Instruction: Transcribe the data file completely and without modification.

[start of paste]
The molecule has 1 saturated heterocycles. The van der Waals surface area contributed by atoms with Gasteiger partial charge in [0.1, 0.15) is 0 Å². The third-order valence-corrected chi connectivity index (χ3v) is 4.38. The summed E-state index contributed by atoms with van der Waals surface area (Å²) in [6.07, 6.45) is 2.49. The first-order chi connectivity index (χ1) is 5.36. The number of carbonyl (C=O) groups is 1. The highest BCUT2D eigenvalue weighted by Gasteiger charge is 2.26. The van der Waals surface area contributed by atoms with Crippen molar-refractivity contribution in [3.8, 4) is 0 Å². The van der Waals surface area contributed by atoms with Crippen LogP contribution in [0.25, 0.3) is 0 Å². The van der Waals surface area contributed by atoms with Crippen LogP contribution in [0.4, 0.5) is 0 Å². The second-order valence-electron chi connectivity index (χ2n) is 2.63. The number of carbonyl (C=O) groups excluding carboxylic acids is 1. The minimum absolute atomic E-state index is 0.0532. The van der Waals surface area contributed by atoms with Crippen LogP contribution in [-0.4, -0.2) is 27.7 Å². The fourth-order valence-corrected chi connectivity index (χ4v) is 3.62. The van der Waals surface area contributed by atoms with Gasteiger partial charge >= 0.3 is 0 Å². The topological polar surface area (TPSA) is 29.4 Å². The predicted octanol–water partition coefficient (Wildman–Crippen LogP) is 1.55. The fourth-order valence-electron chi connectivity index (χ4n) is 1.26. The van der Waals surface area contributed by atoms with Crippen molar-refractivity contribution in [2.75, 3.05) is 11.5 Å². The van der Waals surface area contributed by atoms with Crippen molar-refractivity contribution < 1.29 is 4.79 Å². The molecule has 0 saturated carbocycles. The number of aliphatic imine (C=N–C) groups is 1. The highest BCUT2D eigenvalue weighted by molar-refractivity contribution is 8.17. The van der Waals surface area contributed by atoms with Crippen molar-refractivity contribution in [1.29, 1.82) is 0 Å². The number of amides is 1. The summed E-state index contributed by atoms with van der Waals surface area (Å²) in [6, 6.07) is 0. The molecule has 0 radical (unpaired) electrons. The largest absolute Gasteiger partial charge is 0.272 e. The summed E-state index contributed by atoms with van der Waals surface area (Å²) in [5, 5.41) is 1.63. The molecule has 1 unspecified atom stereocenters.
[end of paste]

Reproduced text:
The molecule has 1 saturated heterocycles. The van der Waals surface area contributed by atoms with Gasteiger partial charge in [0.1, 0.15) is 0 Å². The third-order valence-corrected chi connectivity index (χ3v) is 4.38. The summed E-state index contributed by atoms with van der Waals surface area (Å²) in [6.07, 6.45) is 2.49. The first-order chi connectivity index (χ1) is 5.36. The number of carbonyl (C=O) groups is 1. The highest BCUT2D eigenvalue weighted by Gasteiger charge is 2.26. The van der Waals surface area contributed by atoms with Crippen molar-refractivity contribution in [3.8, 4) is 0 Å². The van der Waals surface area contributed by atoms with Crippen LogP contribution in [0.25, 0.3) is 0 Å². The van der Waals surface area contributed by atoms with Crippen LogP contribution in [0.4, 0.5) is 0 Å². The second-order valence-electron chi connectivity index (χ2n) is 2.63. The number of carbonyl (C=O) groups excluding carboxylic acids is 1. The minimum absolute atomic E-state index is 0.0532. The van der Waals surface area contributed by atoms with Crippen LogP contribution in [-0.4, -0.2) is 27.7 Å². The fourth-order valence-corrected chi connectivity index (χ4v) is 3.62. The van der Waals surface area contributed by atoms with Gasteiger partial charge >= 0.3 is 0 Å². The topological polar surface area (TPSA) is 29.4 Å². The predicted octanol–water partition coefficient (Wildman–Crippen LogP) is 1.55. The fourth-order valence-electron chi connectivity index (χ4n) is 1.26. The van der Waals surface area contributed by atoms with Crippen molar-refractivity contribution in [2.75, 3.05) is 11.5 Å². The van der Waals surface area contributed by atoms with Crippen molar-refractivity contribution < 1.29 is 4.79 Å². The molecule has 0 saturated carbocycles. The number of aliphatic imine (C=N–C) groups is 1. The highest BCUT2D eigenvalue weighted by molar-refractivity contribution is 8.17. The van der Waals surface area contributed by atoms with Crippen molar-refractivity contribution in [1.29, 1.82) is 0 Å². The number of amides is 1. The summed E-state index contributed by atoms with van der Waals surface area (Å²) in [6, 6.07) is 0. The molecule has 0 radical (unpaired) electrons. The largest absolute Gasteiger partial charge is 0.272 e. The summed E-state index contributed by atoms with van der Waals surface area (Å²) in [5, 5.41) is 1.63. The molecule has 1 unspecified atom stereocenters.